Challenges before ISIS
Not surprisingly, while the proclamation of the caliphate is quite dramatic, it has hardly evoked much enthusiasm outside ISIS’ immediate jihadi circle. The Baathists and the Naqshbandis have rejected it as alien to their ideological orientation. The extremist doctrines and harsh conduct of the hard core jihadis have put off even those groups that are Islamic, including the Salafi militia in Syria who believe that al-Baghdadi and his cohorts are in a “fantasy world” for attempting to set up an Islamic state through “looting, sabotage and bombing.” Prominent Sunnis in Iraq fear that ISIS will only foment chaos and aggravate divisiveness, while the Shia leaders stigmatise ISIS as terrorists.
Given the small numbers that constitute ISIS’ core jihadi membership, estimated at about 10,000 in both Iraq and Syria, and the large number of groups with different agendas that are part of its coalition, in coming weeks and months ISIS should have considerable difficulty in holding on to the territory it has captured, providing some modicum of governance and maintaining the cohesion of its coalition. The Sunni groups are divided among themselves, with many of them favouring a national government that is non-sectarian and giving Iraq’s different communities a sense of acceptance and participation.
The most fascinating aspect of the scenario that will play out in coming months will be the rivalry between ISIS and al-Qaeda as the fountainhead of global jihad. As of now, ISIS enjoys several advantages over al-Qaeda: while the al-Qaeda leadership is located in the remote inaccessible areas of Afghanistan, ISIS has placed itself at the heart of the Arab world. Again, while al-Qaeda has been paying lip service to the caliphate, ISIS has actually achieved it with dramatic military successes.
Above all, ISIS is flush with funds and weaponry seized in Mosul and other towns, and has boosted its strength with those released from Iraqi prisons. However, these achievements could be short-lived in the face of a powerful external coalition mobilised against it or from its own internal contradictions.
But, that is for the future: as of now, the spirit and forces of jihad, at once relentless and unforgiving, reverberate through the deserts and river valleys of Iraq and parts of Syria. ISIS has proclaimed: “Triumph looms on the horizon. The signs of victory have appeared.” However, as an Arab commentator has noted, the successors of Hulagu Khan now stand before the gates of Baghdad not to restore a caliphate but to wreak destruction on Muslim lands, just as their ancestors had done.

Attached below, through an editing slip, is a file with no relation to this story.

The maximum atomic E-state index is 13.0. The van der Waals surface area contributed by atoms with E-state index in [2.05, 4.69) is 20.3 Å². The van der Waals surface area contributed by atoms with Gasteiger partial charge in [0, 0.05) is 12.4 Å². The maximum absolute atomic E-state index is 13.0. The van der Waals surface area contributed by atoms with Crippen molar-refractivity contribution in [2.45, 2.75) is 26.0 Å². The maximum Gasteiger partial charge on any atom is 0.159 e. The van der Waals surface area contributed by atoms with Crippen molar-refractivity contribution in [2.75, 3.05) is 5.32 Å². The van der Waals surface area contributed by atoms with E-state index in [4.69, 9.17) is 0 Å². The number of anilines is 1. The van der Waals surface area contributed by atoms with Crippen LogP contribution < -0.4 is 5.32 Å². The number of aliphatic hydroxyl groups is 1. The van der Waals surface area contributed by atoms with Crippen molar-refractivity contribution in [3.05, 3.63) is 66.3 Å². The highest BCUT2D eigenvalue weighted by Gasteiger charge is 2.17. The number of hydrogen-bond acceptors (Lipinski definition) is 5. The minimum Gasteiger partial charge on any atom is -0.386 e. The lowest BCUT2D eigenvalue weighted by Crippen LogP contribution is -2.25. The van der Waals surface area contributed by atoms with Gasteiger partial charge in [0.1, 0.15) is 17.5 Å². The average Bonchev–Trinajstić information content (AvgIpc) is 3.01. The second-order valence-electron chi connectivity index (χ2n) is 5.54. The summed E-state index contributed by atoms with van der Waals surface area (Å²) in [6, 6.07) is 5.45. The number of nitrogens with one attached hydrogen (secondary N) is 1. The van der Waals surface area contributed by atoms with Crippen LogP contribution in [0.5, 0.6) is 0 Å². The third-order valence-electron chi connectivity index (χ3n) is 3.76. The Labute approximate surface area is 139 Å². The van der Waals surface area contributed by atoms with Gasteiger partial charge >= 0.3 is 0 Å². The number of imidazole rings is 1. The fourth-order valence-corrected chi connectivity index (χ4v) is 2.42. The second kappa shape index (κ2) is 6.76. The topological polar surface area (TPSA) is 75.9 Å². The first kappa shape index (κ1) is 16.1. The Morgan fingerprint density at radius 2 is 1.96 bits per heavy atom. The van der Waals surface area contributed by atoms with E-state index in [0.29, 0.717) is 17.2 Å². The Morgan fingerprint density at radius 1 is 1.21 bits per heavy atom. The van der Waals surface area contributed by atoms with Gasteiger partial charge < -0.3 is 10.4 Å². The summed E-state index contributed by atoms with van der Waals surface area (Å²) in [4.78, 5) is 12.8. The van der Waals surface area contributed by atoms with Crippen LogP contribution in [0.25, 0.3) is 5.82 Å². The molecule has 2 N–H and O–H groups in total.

(Talmiz Ahmad was India’s Ambassador to Saudi Arabia, Oman and the United Arab Emirates.)
The geopolitics of the Islamic state
The Hindu, 3 July 2014
Both the West and the Gulf Arabs suggest that the terrorism that they dislike against themselves is acceptable to others.
Abu Bakr al-Baghdadi welcomed this Ramadan by declaring the formation of the Caliphate, with him as the Caliph — namely the successor of the Prophet Mohammed. It is the first return of a Caliphate since Kemal Atatürk’s Turkish National Assembly abolished it in 1924. Al-Baghdadi, the nom de guerre for the leader of the Islamic State of Iraq and al-Sham (ISIS), has now announced that borders inside the dar al-Islam, the world of Islam, are no longer applicable. He has been able to make this announcement because his fighters have now taken large swathes of territory in northern Syria and in north-central Iraq, breathing down on Baghdad, the capital of the Abbasid Caliphate (750-1258).
Al-Baghdadi’s declaration comes after ISIS threatened to make its presence felt outside the territory it now controls. Bomb blasts in Beirut, Lebanon, hinted at ISIS’ reach. Jordanian authorities hastened to crack down on “sleeper cells” for ISIS as soon as chatter on social media suggested that there would be a push into Zarqa and Ma’an. Private Kuwaiti funding had helped ISIS in its early stages, but now Kuwait hinted that it too is worried that ISIS cells might strike the oil-rich emirate. When ISIS took the Jordan-Syria border posts, Saudi Arabia went into high alert. There is no substantive evidence that ISIS is in touch with al-Qaeda in Yemen, but if such coordination exists (now that al-Baghdadi has fashioned himself as the Caliph) it would mean Saudi Arabia has at least two fronts of concern. “All necessary measures,” says the Kingdom, are being taken to thwart the ISIS advance.